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Morocco Demands Partisan Representation, Steers Clear from National Council for Human Rights

Morocco Demands Partisan Representation, Steers Clear from National Council for Human Rights

Wednesday, 7 February, 2018 - 11:15
Morocco’s civil associations called for nonpartisan members at the National Council for Human Rights. (Reuters)

Morocco’s civil associations called on Tuesday for suspending a number of parliament members from the National Council for Human Rights to ensure its independence from political parties.


The government also backed the move put forth by human rights groups, after heated controversy broke as parliamentary majority parties insisted on introducing an amendment to article 35 of draft law No. 76.15 concerning the reorganization of the National Council for Human Rights.


A plenary session of the House of Representatives for ratification is expected to handle the amendment, which seeks to provide four parliamentarians with membership to the national human rights body, despite mounting opposition by the government and National Council for Human Rights itself.


The Moroccan Association of Human Rights (MAHR), alongside many other human rights groups, said they have followed with deep concern the debate on the bill in the House of Justice, Legislation and Human Rights Committee.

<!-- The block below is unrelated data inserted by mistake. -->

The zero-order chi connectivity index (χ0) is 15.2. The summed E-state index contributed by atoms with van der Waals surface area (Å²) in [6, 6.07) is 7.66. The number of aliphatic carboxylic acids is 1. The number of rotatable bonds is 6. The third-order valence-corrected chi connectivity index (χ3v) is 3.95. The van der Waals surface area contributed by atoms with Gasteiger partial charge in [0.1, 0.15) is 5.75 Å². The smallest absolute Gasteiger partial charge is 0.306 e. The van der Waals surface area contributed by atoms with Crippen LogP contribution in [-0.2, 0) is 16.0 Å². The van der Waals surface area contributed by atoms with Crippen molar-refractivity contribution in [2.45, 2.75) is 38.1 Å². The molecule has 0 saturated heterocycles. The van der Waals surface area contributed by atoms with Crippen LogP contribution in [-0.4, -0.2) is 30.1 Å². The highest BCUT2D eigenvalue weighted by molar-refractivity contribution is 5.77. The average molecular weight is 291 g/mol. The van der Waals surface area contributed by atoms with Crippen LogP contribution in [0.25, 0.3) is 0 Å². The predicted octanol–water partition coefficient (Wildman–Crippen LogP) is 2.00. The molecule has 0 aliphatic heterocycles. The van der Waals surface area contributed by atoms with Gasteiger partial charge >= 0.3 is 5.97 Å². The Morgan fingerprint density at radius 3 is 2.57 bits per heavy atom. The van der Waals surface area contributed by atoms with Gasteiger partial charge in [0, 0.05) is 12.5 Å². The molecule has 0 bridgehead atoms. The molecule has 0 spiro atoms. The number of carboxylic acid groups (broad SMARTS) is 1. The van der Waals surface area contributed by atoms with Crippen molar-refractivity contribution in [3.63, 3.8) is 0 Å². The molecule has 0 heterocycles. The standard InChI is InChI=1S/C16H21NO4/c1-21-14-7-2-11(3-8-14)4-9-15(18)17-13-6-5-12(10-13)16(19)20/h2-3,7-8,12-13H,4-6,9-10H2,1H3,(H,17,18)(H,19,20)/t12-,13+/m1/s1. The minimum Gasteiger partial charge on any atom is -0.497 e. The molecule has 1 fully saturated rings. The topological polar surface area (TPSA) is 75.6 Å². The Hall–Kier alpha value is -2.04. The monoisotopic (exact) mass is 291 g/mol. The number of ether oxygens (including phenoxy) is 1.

They cited special concern regarding the amendment proposed to article 35, where majority groups called for the representation of four parliamentarians within the Council.


Human rights groups said in a statement: “The membership of parliamentarians within the National Council for Human Rights diminishes the independence of the institution and the lack of partisan representation within the Council will strengthen its independence and credibility.”


Human rights organizations called for “the non-representation of lawmakers within the National Council for Human Rights, in order to protect the body’s full independence from political parties."


They explained that such impartiality is a position in line with the guidelines of the Office of the United Nations High Commissioner for Human Rights, which recommends that "national human rights institutions must remain independent, and to seek to establish relations with all parties and political factions while remaining uninvolved with partisan agendas.”


Opponents of the amendment also argued that lawmakers also becoming members of the National Council for Human Rights will put them in the position of dealing with “overlapping tasks.”


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